Changes in routine can unsettle pets—and people!
During winter, it’s important to make sure your canine companion knows that, while life might be a little different during this time of year, they can still rely on you.
Here’s how you can help ensure your dog is comfortable during winter and how to keep up the fun during the chilly season.
Monitor and adapt your dog’s nutritional needs
Like us, dogs need to watch out for accidental weight gain during winter. The colder months can make us feel like we need more calories to stay warm, so it’s easy to accidentally project that onto our four-legged friends. However, the reality is a little more complicated than that. The seasonal dietary needs of our furry friends can be impacted by a variety of factors, including breed, age and activity levels.
Instead of increasing their intake, you may need to consider reducing your dog’s meal size if they spend more time indoors, with minimal exercise. Conversely, dogs spending more time outside, such as working dogs, may burn extra calories as their bodies work harder to keep warm. In those cases, minor portion increases could be beneficial.
Monitoring your pet’s body weight is a good starting point when trying to determine the right portion size. However, some expert advice or your local vet may be able to help you find a more tailored approach for your dog.
It’s also important to ensure your dog’s food contains nutrients they need to keep them healthy during winter. Of course, if your mate has any underlying health issues, for example, as a result of old age, you should contact your vet to see whether they have any additional needs. And no matter the weather, always ensure your pet has access to fresh water.
Helping your dog avoid the winter chill
As a pet parent, protecting your companion from the cold should be part of doing your due diligence. For dogs sleeping outdoors, a kennel or area secured from the elements, along with bedding appropriate for winter climes, can help keep them comfortable.
If your dog sleeps inside during winter, make sure to allocate them a warm spot. The RSPCA also recommends their bed is elevated off cold floors and away from drafts. If their spot is next to a fireplace or heater, you should take the necessary safety precautions and equip them with safety grills or screens.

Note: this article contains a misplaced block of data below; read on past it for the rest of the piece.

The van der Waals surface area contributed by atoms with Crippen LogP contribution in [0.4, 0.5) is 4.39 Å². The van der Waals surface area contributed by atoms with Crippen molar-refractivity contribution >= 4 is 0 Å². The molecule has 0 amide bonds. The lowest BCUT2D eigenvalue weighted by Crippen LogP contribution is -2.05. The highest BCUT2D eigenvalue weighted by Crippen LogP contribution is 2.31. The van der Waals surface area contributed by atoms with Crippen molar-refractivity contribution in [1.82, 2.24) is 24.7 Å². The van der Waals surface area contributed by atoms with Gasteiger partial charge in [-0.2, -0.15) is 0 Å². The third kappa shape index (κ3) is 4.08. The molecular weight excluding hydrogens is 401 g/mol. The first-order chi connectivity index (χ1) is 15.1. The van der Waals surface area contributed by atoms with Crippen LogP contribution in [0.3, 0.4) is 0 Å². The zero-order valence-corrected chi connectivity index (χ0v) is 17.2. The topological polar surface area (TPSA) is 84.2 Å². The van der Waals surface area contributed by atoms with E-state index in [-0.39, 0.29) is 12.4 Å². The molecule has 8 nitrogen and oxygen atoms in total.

Some dogs benefit from a winter coat or jacket when outside, notably the elderly or young, small dogs, those with a single coat, or with immune or health issues. However, you should ensure your pet’s ensemble is the right fit – neither restrictive, nor too loose – and make sure the garment doesn’t cause them to overheat.
What to do when it’s too cold for walks
The Tufts Animal Condition and Care (TACC) Cold Weather Safety Chart can help you decide when to reconsider exercising your dog outdoors, depending on their physicality and the severity of winter weather.
If a walk is out of the question, it could be time to get creative. Perhaps there are indoor dog parks in your area or a doggy day care centre where they can blow off some steam?
A long-lasting chewable treat, or toys designed to make your friend work for their treat, could also help keep them entertained indoors. Other affordable workout classics that never grow old include fetch, chasings, hide and seek, or the good ol’ tug of war!
You could also:
- Teach your dog new tricks
- Groom your pet (and maybe throw on a face mask for yourself)
- Arrange a doggie play date with another owner and pet
- Research dog-friendly venues
The emotional impact of winter
Not unlike humans, the colder weather as well as a different routine can affect your mate’s emotional state, so giving them a little extra attention and love can go a long way in making them more comfortable during the change of season.
The transition between seasons is easier for your pet if you replace pastimes lost to the cold with new stimulants. Your dog looks to you for their well-being in the form of comfort, guidance and care, and the colder months can provide that with a little more creativity and TLC – so you both stay warm and happy.